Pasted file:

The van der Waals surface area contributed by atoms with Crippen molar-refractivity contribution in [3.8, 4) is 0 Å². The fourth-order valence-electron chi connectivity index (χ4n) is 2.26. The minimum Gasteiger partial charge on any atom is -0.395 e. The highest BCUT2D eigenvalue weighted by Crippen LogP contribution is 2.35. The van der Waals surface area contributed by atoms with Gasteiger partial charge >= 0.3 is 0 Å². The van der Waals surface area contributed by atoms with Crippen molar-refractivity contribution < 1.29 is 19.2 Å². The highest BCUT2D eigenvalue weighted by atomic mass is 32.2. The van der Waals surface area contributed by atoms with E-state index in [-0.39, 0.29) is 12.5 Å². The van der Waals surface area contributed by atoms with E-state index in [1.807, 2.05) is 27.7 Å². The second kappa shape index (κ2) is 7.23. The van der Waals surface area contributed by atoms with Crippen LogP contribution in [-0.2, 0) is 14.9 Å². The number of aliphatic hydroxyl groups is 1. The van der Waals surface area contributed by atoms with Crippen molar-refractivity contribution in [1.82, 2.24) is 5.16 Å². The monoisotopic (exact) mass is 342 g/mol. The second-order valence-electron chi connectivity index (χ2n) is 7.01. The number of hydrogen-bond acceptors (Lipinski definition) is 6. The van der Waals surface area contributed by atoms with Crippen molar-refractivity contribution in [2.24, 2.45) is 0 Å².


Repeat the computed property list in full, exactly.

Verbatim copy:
The van der Waals surface area contributed by atoms with Crippen molar-refractivity contribution in [3.8, 4) is 0 Å². The fourth-order valence-electron chi connectivity index (χ4n) is 2.26. The minimum Gasteiger partial charge on any atom is -0.395 e. The highest BCUT2D eigenvalue weighted by Crippen LogP contribution is 2.35. The van der Waals surface area contributed by atoms with Gasteiger partial charge >= 0.3 is 0 Å². The van der Waals surface area contributed by atoms with Crippen molar-refractivity contribution < 1.29 is 19.2 Å². The highest BCUT2D eigenvalue weighted by atomic mass is 32.2. The van der Waals surface area contributed by atoms with E-state index in [-0.39, 0.29) is 12.5 Å². The van der Waals surface area contributed by atoms with E-state index in [1.807, 2.05) is 27.7 Å². The second kappa shape index (κ2) is 7.23. The van der Waals surface area contributed by atoms with Crippen LogP contribution in [-0.2, 0) is 14.9 Å². The number of aliphatic hydroxyl groups is 1. The van der Waals surface area contributed by atoms with Crippen molar-refractivity contribution in [1.82, 2.24) is 5.16 Å². The monoisotopic (exact) mass is 342 g/mol. The second-order valence-electron chi connectivity index (χ2n) is 7.01. The number of hydrogen-bond acceptors (Lipinski definition) is 6. The van der Waals surface area contributed by atoms with Crippen molar-refractivity contribution in [2.24, 2.45) is 0 Å².